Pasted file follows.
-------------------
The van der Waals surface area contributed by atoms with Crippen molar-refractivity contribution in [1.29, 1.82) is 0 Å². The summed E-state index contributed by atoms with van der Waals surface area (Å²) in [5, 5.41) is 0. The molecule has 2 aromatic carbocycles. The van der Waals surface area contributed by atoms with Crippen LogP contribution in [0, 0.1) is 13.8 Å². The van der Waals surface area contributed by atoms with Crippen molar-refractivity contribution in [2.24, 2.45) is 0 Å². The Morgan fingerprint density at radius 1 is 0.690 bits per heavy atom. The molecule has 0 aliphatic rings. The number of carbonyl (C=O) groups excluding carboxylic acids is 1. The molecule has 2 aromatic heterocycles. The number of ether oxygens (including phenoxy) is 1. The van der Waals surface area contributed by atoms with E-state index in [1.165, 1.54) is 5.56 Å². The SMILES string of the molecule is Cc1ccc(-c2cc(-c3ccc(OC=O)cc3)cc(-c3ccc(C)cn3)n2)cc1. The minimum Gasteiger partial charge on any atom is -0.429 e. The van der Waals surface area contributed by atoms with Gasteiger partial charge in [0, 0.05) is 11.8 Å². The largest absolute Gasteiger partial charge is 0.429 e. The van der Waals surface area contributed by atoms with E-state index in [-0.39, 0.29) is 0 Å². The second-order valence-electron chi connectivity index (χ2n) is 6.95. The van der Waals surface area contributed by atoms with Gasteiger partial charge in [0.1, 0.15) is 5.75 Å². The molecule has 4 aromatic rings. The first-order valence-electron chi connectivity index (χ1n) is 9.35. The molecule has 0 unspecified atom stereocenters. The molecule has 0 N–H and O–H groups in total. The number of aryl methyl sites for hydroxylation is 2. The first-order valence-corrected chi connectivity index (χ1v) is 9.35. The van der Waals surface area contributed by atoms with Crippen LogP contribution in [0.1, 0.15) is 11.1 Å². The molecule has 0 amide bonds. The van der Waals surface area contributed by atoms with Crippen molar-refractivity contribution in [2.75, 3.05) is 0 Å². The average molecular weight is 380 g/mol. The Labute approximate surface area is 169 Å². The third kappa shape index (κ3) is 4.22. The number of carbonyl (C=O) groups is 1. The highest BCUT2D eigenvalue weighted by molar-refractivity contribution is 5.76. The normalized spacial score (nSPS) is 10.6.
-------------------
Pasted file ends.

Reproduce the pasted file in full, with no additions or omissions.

The van der Waals surface area contributed by atoms with Crippen molar-refractivity contribution in [1.29, 1.82) is 0 Å². The summed E-state index contributed by atoms with van der Waals surface area (Å²) in [5, 5.41) is 0. The molecule has 2 aromatic carbocycles. The van der Waals surface area contributed by atoms with Crippen LogP contribution in [0, 0.1) is 13.8 Å². The van der Waals surface area contributed by atoms with Crippen molar-refractivity contribution in [2.24, 2.45) is 0 Å². The Morgan fingerprint density at radius 1 is 0.690 bits per heavy atom. The molecule has 0 aliphatic rings. The number of carbonyl (C=O) groups excluding carboxylic acids is 1. The molecule has 2 aromatic heterocycles. The number of ether oxygens (including phenoxy) is 1. The van der Waals surface area contributed by atoms with E-state index in [1.165, 1.54) is 5.56 Å². The SMILES string of the molecule is Cc1ccc(-c2cc(-c3ccc(OC=O)cc3)cc(-c3ccc(C)cn3)n2)cc1. The minimum Gasteiger partial charge on any atom is -0.429 e. The van der Waals surface area contributed by atoms with Gasteiger partial charge in [0, 0.05) is 11.8 Å². The largest absolute Gasteiger partial charge is 0.429 e. The van der Waals surface area contributed by atoms with E-state index in [-0.39, 0.29) is 0 Å². The second-order valence-electron chi connectivity index (χ2n) is 6.95. The van der Waals surface area contributed by atoms with Gasteiger partial charge in [0.1, 0.15) is 5.75 Å². The molecule has 4 aromatic rings. The first-order valence-electron chi connectivity index (χ1n) is 9.35. The molecule has 0 unspecified atom stereocenters. The molecule has 0 N–H and O–H groups in total. The number of aryl methyl sites for hydroxylation is 2. The first-order valence-corrected chi connectivity index (χ1v) is 9.35. The van der Waals surface area contributed by atoms with Crippen LogP contribution in [0.1, 0.15) is 11.1 Å². The molecule has 0 amide bonds. The van der Waals surface area contributed by atoms with Crippen molar-refractivity contribution in [2.75, 3.05) is 0 Å². The average molecular weight is 380 g/mol. The Labute approximate surface area is 169 Å². The third kappa shape index (κ3) is 4.22. The number of carbonyl (C=O) groups is 1. The highest BCUT2D eigenvalue weighted by molar-refractivity contribution is 5.76. The normalized spacial score (nSPS) is 10.6.